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Apple Watch

Apple officially unveiled the Apple Watch at the iPhone 6 and iPhone 6 Plus launch event. It will be available in “early 2015”, starting at $349 in the USA with prices elsewhere yet to be announced (a rough conversion would be £220).

Smartwatches have become increasingly popular since the launch of the Samsung Galaxy Gear. However, Apple’s watch is a bit different as it is the first mainstream piece of wearable technology to support mobile payments. Apple Pay will be enabled, meaning you can swipe it to pay at shops (as you would with an NFC-enabled debit or credit card). For fitness fans, there is built-in heart-rate tracking technology which works optically, much like recent heart-rate wrist monitors. The four-sapphire-lens array underneath the Apple Watch seems a lot more robust, at least in external design, than other heart-tracking watches, and could be more accurate.

Apple’s customised fitness apps seem intelligently designed: one tracks calories, activity and time spent standing, while another is a dedicated workout app meant for a range of activities including cycling. The Apple Watch works with other fitness apps: it is Nike Plus-supported, and there are bound to be more apps available by the time it launches. Apple aims for the Apple Watch to have an edge on other smartwatches in terms of apps. Android Wear already has a fair amount of app support, but apps are a secondary part of Google’s watches.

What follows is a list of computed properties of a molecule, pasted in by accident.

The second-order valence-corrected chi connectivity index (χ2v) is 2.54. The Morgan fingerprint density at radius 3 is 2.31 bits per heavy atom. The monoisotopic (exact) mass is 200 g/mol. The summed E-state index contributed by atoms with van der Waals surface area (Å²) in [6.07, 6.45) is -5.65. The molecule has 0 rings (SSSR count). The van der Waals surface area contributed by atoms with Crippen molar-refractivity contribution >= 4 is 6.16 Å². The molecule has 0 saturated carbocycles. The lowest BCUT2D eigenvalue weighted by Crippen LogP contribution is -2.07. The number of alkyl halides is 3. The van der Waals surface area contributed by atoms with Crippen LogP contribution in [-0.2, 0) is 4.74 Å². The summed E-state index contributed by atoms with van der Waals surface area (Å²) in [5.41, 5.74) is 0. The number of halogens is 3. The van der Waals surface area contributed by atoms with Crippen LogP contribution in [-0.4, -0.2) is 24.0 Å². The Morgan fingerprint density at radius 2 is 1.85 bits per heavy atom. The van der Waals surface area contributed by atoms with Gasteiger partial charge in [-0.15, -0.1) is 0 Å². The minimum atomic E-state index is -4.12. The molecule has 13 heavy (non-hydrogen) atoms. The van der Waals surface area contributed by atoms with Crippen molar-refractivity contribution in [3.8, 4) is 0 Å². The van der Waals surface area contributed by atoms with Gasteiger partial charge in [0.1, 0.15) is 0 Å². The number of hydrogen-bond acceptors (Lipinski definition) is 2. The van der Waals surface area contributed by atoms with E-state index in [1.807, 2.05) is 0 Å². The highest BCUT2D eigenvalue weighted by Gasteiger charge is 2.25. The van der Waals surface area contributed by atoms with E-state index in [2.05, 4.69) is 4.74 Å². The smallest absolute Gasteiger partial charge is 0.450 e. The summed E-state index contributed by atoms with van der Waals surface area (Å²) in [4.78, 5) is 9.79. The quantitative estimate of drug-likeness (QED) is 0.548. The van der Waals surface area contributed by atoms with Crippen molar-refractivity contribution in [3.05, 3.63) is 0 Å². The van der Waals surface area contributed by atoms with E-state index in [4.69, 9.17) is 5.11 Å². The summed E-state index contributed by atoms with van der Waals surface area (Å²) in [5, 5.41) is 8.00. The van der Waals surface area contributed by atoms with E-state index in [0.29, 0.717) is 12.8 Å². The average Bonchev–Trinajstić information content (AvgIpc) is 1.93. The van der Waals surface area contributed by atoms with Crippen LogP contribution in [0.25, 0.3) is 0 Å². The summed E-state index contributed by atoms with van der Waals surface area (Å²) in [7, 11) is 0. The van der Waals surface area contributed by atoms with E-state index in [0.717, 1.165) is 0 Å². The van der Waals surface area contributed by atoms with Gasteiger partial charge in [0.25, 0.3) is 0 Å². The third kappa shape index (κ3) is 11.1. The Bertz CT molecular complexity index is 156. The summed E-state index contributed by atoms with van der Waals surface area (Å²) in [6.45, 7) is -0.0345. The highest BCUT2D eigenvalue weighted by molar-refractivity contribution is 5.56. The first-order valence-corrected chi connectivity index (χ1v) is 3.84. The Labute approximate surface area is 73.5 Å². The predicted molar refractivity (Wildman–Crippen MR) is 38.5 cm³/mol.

Apple also added a different type of controller: a little Digital Crown on the side. This is a clever idea as it merges a home button and scroll wheel in one. It aims to help make pinch-to-zoom and scroll functions easier to pull off, while IR and photo sensors give it extra sensitivity. Using a direct-communication suite of apps called Digital Touch, the Apple Watch will also acts as a personal communicator to other Apple Watch owners. You can scribble designs, send vibration-enhanced taps, or send audio messages like a walkie-talkie.

Which phone do you need?
An iPhone 5, 5C, 5S, 6, or a 6 Plus is required. Earlier iPhones are excluded, and so are other phone platforms like Android.

How does it work?
The Apple Watch is meant to stay paired and connected with your iPhone while you wear it for most features, but it also does some things while disconnected, too. The watch charges via a clever combination of magnets and inductive charging: the charger just snaps on the back.

The Apple Watch comes in various different styles but they’re all based on the same curved-edge rectangular-screen design. There are three different construction styles, two different sizes, and six different watch bands, leading to a surprising number of combinations. If it catches on, the Apple Watch could be the next “must have” gadget for business executives. However, will senior business people be willing to ditch their Tag Heuer or Rolex in favour of a touch screen device? Only time will tell…